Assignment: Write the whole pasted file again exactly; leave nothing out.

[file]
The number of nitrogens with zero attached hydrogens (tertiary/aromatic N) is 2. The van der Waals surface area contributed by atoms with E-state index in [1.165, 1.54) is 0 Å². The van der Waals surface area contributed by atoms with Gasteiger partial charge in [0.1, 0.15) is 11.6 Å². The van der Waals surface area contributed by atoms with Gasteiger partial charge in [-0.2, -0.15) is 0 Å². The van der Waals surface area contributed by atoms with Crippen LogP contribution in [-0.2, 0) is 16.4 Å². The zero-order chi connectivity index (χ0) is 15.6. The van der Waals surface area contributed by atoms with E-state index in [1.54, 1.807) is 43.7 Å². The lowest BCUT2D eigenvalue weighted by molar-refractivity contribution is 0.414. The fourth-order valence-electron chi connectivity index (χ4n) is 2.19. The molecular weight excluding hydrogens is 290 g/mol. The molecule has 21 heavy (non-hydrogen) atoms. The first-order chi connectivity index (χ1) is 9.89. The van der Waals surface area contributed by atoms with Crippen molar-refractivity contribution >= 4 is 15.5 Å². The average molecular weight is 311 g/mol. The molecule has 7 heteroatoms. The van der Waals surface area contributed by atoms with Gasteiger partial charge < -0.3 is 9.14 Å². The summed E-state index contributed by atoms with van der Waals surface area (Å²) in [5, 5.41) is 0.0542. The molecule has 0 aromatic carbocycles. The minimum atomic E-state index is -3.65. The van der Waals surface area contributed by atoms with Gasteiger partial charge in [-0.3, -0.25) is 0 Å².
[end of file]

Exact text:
The number of nitrogens with zero attached hydrogens (tertiary/aromatic N) is 2. The van der Waals surface area contributed by atoms with E-state index in [1.165, 1.54) is 0 Å². The van der Waals surface area contributed by atoms with Gasteiger partial charge in [0.1, 0.15) is 11.6 Å². The van der Waals surface area contributed by atoms with Gasteiger partial charge in [-0.2, -0.15) is 0 Å². The van der Waals surface area contributed by atoms with Crippen LogP contribution in [-0.2, 0) is 16.4 Å². The zero-order chi connectivity index (χ0) is 15.6. The van der Waals surface area contributed by atoms with E-state index in [1.54, 1.807) is 43.7 Å². The lowest BCUT2D eigenvalue weighted by molar-refractivity contribution is 0.414. The fourth-order valence-electron chi connectivity index (χ4n) is 2.19. The molecular weight excluding hydrogens is 290 g/mol. The molecule has 21 heavy (non-hydrogen) atoms. The first-order chi connectivity index (χ1) is 9.89. The van der Waals surface area contributed by atoms with Crippen molar-refractivity contribution >= 4 is 15.5 Å². The average molecular weight is 311 g/mol. The molecule has 7 heteroatoms. The van der Waals surface area contributed by atoms with Gasteiger partial charge < -0.3 is 9.14 Å². The summed E-state index contributed by atoms with van der Waals surface area (Å²) in [5, 5.41) is 0.0542. The molecule has 0 aromatic carbocycles. The minimum atomic E-state index is -3.65. The van der Waals surface area contributed by atoms with Gasteiger partial charge in [-0.3, -0.25) is 0 Å².